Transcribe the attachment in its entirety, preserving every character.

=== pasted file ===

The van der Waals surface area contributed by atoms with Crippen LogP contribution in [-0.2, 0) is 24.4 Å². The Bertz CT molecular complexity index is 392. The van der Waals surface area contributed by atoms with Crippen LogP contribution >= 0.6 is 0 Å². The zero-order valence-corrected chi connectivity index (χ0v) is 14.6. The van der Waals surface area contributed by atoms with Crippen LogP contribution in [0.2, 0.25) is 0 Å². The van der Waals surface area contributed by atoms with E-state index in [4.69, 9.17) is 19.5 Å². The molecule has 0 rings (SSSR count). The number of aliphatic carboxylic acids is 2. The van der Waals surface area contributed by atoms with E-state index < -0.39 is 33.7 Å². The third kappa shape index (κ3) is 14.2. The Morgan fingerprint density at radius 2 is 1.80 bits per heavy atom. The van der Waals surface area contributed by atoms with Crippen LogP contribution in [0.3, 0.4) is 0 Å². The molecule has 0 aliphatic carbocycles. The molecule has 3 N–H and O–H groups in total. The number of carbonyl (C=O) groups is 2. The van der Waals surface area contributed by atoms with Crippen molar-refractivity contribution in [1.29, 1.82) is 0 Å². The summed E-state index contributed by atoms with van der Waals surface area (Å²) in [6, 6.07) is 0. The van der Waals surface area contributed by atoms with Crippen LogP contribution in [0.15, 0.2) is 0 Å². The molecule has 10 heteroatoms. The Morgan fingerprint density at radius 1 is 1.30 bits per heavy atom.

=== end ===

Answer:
The van der Waals surface area contributed by atoms with Crippen LogP contribution in [-0.2, 0) is 24.4 Å². The Bertz CT molecular complexity index is 392. The van der Waals surface area contributed by atoms with Crippen LogP contribution >= 0.6 is 0 Å². The zero-order valence-corrected chi connectivity index (χ0v) is 14.6. The van der Waals surface area contributed by atoms with Crippen LogP contribution in [0.2, 0.25) is 0 Å². The van der Waals surface area contributed by atoms with E-state index in [4.69, 9.17) is 19.5 Å². The molecule has 0 rings (SSSR count). The number of aliphatic carboxylic acids is 2. The van der Waals surface area contributed by atoms with E-state index < -0.39 is 33.7 Å². The third kappa shape index (κ3) is 14.2. The Morgan fingerprint density at radius 2 is 1.80 bits per heavy atom. The van der Waals surface area contributed by atoms with Crippen LogP contribution in [0.3, 0.4) is 0 Å². The molecule has 0 aliphatic carbocycles. The molecule has 3 N–H and O–H groups in total. The number of carbonyl (C=O) groups is 2. The van der Waals surface area contributed by atoms with Crippen molar-refractivity contribution in [1.29, 1.82) is 0 Å². The summed E-state index contributed by atoms with van der Waals surface area (Å²) in [6, 6.07) is 0. The van der Waals surface area contributed by atoms with Crippen LogP contribution in [0.15, 0.2) is 0 Å². The molecule has 10 heteroatoms. The Morgan fingerprint density at radius 1 is 1.30 bits per heavy atom.